There is also a number of other problems with this government, in the sense that it is paralysed by competing groupings who are not fighting over ideology, but fighting for positions or wealth.
In this situation, Zuma is very much an absent President.
My belief is that one should not have a negative anti-response. My belief is that one should try to build a coalition of forces, not a reconfiguration of existing opposition parties against the ANC, but one should try and build an emancipatory vision of what we would like to see.
It must derive from what we do not like in the present. It must be indigenous in its conception, like the Freedom Charter, derived from ordinary people's grievances.
Building on that, you can unite a range of people who do not like the attack on constitutionalism, the democratic setback, the attack on gender rights and would like to see even a range of other sectors like environmental protection, renewable energy. All of these factors could be brought together in a broad platform and underneath that platform you could have distinct organisations like the left party, environmental organisations, those related to energy and other factors.
These distinct organisations would not be the platform, but they could engage with one another and try to make that part of it, and build towards some form of organisation. But I don't want to forecast this, I'm not a sort of philosopher-king who has the answers, others must engage with it, it is an idea which I am advancing and some people I've spoken to and audiences I've spoken, to find it attractive.
Witherden: Raymond, you have spent your life demanding a non-racial, non-sexist, democratic South Africa. How far are we along the path to this vision?
Suttner: It's not like a roadmap where you can say we've got 60 miles to go. In fact, what I believe is that we have got the constitutional order that can be built on.
That doesn't mean that everything in the constitution is unchangeable, but some form of constitutionalism, accountability to the constitution is necessary, but it can be enriched and we need to work on what changes enlarge the realm of freedom, what changes restrict it, what increases inclusion of people, what entails exclusion?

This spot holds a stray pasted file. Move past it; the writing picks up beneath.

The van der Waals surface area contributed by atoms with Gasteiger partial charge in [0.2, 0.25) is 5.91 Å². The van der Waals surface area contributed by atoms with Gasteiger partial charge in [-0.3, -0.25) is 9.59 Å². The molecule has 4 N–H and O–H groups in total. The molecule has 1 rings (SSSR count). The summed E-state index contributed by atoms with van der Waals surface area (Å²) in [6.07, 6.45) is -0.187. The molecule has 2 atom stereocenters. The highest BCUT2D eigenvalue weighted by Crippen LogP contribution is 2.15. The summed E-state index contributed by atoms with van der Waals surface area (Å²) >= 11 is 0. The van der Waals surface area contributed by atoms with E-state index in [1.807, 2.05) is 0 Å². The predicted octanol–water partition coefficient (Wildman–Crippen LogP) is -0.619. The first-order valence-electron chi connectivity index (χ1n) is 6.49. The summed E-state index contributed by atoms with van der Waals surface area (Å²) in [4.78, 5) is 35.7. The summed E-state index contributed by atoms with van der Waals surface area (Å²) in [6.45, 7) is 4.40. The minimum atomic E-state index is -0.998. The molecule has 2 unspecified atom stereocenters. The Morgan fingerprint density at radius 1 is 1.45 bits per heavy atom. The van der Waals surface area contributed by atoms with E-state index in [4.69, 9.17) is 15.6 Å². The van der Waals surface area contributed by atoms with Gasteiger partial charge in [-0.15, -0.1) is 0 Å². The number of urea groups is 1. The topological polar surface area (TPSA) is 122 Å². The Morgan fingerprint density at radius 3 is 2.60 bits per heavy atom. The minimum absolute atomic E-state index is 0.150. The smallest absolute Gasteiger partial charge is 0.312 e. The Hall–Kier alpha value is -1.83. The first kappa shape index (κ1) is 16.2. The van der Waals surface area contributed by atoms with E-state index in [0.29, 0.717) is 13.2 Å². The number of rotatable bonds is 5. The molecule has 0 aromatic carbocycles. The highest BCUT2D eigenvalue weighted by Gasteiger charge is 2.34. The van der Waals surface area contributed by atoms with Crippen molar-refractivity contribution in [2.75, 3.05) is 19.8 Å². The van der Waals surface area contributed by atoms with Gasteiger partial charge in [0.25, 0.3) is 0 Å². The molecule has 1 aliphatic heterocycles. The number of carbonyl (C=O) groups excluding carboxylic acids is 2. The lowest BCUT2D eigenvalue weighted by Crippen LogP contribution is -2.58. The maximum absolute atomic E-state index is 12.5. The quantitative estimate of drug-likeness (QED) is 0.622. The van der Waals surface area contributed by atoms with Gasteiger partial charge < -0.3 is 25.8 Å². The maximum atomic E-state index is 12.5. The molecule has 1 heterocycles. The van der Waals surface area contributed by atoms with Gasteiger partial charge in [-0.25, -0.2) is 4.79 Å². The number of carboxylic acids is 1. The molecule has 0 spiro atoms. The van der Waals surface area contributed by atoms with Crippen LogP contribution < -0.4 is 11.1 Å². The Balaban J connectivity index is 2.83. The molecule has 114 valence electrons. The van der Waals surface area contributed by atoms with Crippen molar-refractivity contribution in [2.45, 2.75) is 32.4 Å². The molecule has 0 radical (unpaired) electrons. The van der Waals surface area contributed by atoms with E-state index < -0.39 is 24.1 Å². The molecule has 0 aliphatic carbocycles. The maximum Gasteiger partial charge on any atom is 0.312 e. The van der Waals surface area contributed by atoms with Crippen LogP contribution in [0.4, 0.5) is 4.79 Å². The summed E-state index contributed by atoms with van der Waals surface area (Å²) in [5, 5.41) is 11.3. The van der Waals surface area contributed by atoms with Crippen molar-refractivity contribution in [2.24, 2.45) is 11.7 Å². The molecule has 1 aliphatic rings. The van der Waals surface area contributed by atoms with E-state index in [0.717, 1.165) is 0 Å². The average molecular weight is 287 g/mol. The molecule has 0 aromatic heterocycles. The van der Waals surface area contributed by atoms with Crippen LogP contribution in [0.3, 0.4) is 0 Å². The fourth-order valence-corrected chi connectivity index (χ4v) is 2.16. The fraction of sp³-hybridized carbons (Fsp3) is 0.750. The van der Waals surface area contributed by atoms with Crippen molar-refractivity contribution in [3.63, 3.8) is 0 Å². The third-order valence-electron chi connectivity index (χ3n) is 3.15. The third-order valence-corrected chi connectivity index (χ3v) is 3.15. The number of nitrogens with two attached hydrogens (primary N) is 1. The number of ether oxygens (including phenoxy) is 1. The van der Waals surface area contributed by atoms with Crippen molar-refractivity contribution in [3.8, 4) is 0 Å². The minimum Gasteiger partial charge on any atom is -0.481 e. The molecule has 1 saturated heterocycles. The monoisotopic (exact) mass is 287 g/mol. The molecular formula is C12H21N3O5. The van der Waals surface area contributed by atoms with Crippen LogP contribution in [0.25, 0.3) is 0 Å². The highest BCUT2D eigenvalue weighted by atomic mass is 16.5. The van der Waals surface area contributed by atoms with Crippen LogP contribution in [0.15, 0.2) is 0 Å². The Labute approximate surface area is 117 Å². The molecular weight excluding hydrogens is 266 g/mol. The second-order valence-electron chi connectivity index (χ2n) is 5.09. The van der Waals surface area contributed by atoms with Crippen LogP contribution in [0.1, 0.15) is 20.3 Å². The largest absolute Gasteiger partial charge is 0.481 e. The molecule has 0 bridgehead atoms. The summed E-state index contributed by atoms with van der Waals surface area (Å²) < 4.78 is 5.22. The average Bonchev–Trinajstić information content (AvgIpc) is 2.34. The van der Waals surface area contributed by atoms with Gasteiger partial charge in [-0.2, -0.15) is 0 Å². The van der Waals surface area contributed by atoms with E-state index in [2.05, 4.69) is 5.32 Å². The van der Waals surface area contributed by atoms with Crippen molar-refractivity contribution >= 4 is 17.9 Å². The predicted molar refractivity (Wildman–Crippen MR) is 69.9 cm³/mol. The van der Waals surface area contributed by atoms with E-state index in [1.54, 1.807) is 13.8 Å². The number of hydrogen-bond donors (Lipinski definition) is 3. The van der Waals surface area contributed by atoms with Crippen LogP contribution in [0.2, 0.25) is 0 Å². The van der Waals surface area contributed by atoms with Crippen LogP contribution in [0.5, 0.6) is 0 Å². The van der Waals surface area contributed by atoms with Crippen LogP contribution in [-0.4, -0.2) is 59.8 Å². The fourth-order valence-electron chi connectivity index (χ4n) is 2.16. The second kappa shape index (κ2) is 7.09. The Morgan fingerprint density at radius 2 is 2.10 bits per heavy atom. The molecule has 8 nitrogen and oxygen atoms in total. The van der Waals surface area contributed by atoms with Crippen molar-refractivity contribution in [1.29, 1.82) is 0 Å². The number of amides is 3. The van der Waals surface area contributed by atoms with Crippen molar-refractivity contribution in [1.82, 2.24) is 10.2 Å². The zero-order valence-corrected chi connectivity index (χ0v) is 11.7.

If we build on that then we can take our vision of a democratic non-sexist emancipatory or libratory vision further.
But, my view, which is broader then before, is that the people who must be involved in this may come from the DA, they may come from business, they may come from trade unions, they may come from the ANC, and all of these people should be invited to build, to take us further along that road whose distance I do not know. In fact, it's never-ending. It's a road whose journey will never end, because we will always want to build our freedom and expand it and enhance it.
Click here to watch Part 1: Raymond Suttner speaks on the evolution of the African National Congress, covering the party's formative years, its resistance to apartheid, mass participation and its rise to government.
Click here to watch Part 2: Raymond Suttner discusses models of African National Congress leadership with regards to outstanding individual leaders and the notion of collective leadership.
Click here to watch Part 3: Raymond Suttner considers the "glorification of violence" under the current African National Congress leadership, as well as the party's decision to take up armed struggle in the 1960s.
Click here to watch Part 4: Raymond Suttner speaks on race, non-racialism, and the relevance of affirmative action and black economic-empowerment today.